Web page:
THE FOLDS OF AN INSTITUTION
a conversation between Greg Sholette, Cesare Pietroiusti & Brett Bloom
|| Brett: Let's start this off with a discussion about working with institutions that can be seen as oppressive as opposed to "dropping out" of the art world. Cesare, an important thing you have mentioned in previous exchanges of ours was working in the "folds" of an institution - finding a way to create autonomy in what could be an oppressive structure. Do you want to recount the story you told us of the exhibition where you used your invitation to in turn invite many others to contribute?
|| Cesare: I think that a critical artistic practice doesn't take any advantage from a frontal contraposition with an oppressive institution. The strategy of complaining of being marginalized, or not considered, is also a losing strategy, because somehow it is too visible, too "declarative." I am more interested in strategies that are more lateral. A "fold" in a system can be seen as an interruption of its internal order, an irregularity in its rigid functioning. Artists can be flexible (easily moving and restructuring) and hopefully smart enough, to exploit the system's folds, and work within (or even thanks to) them.
In 1996 I was invited to the XII Quadriennale in Rome, a National survey show of "emerging artists." The Quadriennale is an old and bureaucratic institution (still working according to the rules established in the 1930s during the fascist period) whose curators are nominated by politicians, and whose cultural references are quite provincial. When I was invited, it seemed to me that the exhibition had no cultural content but the list of the 160 invited artists itself - with all the subsequent polemics about who-is-in-and-who-is-out. At that time I was working with a group of artists from Rome (the "Giochi del Senso e/o Nonsenso"), and together we decided to enlarge my invitation to the show to whoever wanted. Everyone willing to exhibit an image, a text, or anything else, was invited to do so at no charge during the two months of the XII Quadriennale. More than 250 pieces were collected and exhibited. The invitation to participate was passed on by word of mouth, through some newspapers and with a notice posted in the exhibition space itself. Such a project could not be accepted by the institution, but it was possible because of the general disorganization (basically, the day before the opening we "occupied" the space that was supposed to be that of the publisher of the catalogue) and the lack of understanding on the part of the curators - the chief curator realized what was happening a week after the opening, and when she called me and asked me to close the space, it was very difficult for her to exercise what, at that point, would have been an evident censorship, because it would only have created more visibility around our project. In other words we exploited the folds of this rigid institution and made our project "evident" when it was, for them, too late to exercise any censorship. A big discussion arose and, in the Italian cultural scene, our project is known for having been an effective challenge to institutional rigidity. Let's say that refusing apriori to be part of that show would have been in a sense more coherent, but definitely less effective.
|| Greg: Institutions are us. They determine our wages, track our debt, and brand our clothing. Still others collate this information and sell it to other institutions that in turn develop marketing strategies to target our "individual" needs all over again. To my way of thinking the standard opposition between institution and individual is no more. Instead I prefer the way Giles Deleuze describes the current state of affairs in his essay "Post-Script on the Societies of Control" - "We no longer find ourselves dealing with the mass/individual pair. Individuals have become "dividuals," and masses, samples, data, markets, or "banks." Deleuze goes on to argue that unlike the disciplinary mechanisms of the 19th and 20th centuries - schools, factories, prisons and we might include here the museum in certain instances - the new system of control operates through a generalized form of administration so diffuse that it is difficult to locate or represent. If we accept this depiction, it requires us to re-evaluate not only the shape of institutional boundaries but our potential opposition to them. This revision is especially necessary if, as Deleuze and other theorists indicate, the institutional border runs directly through each of us, penetrating even our cherished sense of autonomy.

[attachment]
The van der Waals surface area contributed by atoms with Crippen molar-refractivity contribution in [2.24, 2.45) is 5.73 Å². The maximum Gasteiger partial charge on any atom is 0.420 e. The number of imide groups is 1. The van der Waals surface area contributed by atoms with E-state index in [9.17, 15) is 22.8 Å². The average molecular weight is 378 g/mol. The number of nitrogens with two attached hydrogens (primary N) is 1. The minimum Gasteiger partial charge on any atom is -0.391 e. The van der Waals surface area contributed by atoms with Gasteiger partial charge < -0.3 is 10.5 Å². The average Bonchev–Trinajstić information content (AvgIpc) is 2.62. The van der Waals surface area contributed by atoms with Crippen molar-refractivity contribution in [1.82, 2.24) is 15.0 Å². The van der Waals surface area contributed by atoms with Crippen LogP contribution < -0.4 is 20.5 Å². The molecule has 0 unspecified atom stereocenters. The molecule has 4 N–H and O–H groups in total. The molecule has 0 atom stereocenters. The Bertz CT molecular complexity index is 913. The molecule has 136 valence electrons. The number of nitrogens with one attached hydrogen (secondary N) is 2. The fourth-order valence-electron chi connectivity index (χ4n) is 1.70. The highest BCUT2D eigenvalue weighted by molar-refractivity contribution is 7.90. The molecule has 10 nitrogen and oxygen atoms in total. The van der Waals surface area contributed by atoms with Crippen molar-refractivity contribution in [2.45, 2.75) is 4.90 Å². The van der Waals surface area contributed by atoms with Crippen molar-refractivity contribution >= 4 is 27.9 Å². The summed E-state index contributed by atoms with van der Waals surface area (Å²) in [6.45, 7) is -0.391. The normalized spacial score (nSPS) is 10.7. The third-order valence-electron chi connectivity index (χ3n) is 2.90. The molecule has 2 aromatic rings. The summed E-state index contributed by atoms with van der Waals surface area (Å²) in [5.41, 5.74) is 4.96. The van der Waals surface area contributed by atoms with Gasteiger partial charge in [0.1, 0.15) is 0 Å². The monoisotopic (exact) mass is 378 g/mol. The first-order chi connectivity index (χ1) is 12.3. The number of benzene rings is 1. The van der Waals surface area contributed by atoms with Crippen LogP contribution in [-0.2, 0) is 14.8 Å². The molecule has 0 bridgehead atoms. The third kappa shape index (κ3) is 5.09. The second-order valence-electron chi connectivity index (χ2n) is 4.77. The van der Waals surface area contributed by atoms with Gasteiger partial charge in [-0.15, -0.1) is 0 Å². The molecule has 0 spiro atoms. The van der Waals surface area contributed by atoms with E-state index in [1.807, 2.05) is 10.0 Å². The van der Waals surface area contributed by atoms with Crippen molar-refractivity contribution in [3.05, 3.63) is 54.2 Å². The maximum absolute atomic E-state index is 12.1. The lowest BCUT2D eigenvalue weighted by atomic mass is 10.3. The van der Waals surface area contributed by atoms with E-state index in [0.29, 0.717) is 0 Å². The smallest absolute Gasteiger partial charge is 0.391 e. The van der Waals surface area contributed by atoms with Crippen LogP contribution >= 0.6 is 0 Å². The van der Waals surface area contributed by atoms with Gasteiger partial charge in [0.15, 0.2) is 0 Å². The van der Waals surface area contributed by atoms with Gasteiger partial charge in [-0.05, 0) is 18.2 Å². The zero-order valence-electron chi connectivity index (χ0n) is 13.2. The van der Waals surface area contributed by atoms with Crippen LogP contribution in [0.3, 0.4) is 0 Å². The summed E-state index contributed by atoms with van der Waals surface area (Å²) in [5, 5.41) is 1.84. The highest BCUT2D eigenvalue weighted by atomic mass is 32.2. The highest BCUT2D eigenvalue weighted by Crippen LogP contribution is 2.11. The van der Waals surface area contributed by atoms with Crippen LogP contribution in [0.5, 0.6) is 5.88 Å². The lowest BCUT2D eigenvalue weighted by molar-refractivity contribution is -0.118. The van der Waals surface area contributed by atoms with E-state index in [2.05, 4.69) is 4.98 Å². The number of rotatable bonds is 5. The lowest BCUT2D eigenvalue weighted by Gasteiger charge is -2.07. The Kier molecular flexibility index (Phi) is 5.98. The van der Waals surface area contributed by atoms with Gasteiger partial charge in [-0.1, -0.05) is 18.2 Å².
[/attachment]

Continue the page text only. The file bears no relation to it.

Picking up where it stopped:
None of this implies that these mechanisms of control operate unopposed. For me the difference comes down to accepting the articulation as given or actively producing points of dis-articulation within the terrain. In other words, we can choose to comply or instead to redirect, by hook or by crook so to speak, portions of these larger institutional structures for radically different ends. This re-direction might seek to re-distribute institutional resources as in the Quadriennale action that Cesare describes or it might link artists to issues of economic, legal and social justice. Here I am thinking of some of the work that REPOhistory has produced over the last eleven years. In practical terms however, these sundry actions might be confrontational and have a limited but precise target, or they might infect the "folds" that Cesare has discussed, folds that are inevitably produced by any institutional structure. In the long run it is this latter practice that is potentially most interesting but also one that obligates a state of near blindness by those sent to burrow into the depths of the institution. The down side is that in the dark it is hard to tell the difference between a genuine mole and a mere rodent.
|| Brett: I think that if you spend too much time working in opposition to institutions that you always do so according to their rules. They determine what is focussed on and what is important. This isn't very interesting. The dichotomy just reinforces the power and cultural authority that the institutions have. The tricky thing is to pose a systemic challenge without there being a recognition of what is really happening. There are also a lot of people deciding to work a lot less within institutions and engage things on their own. This can only be a healthy step.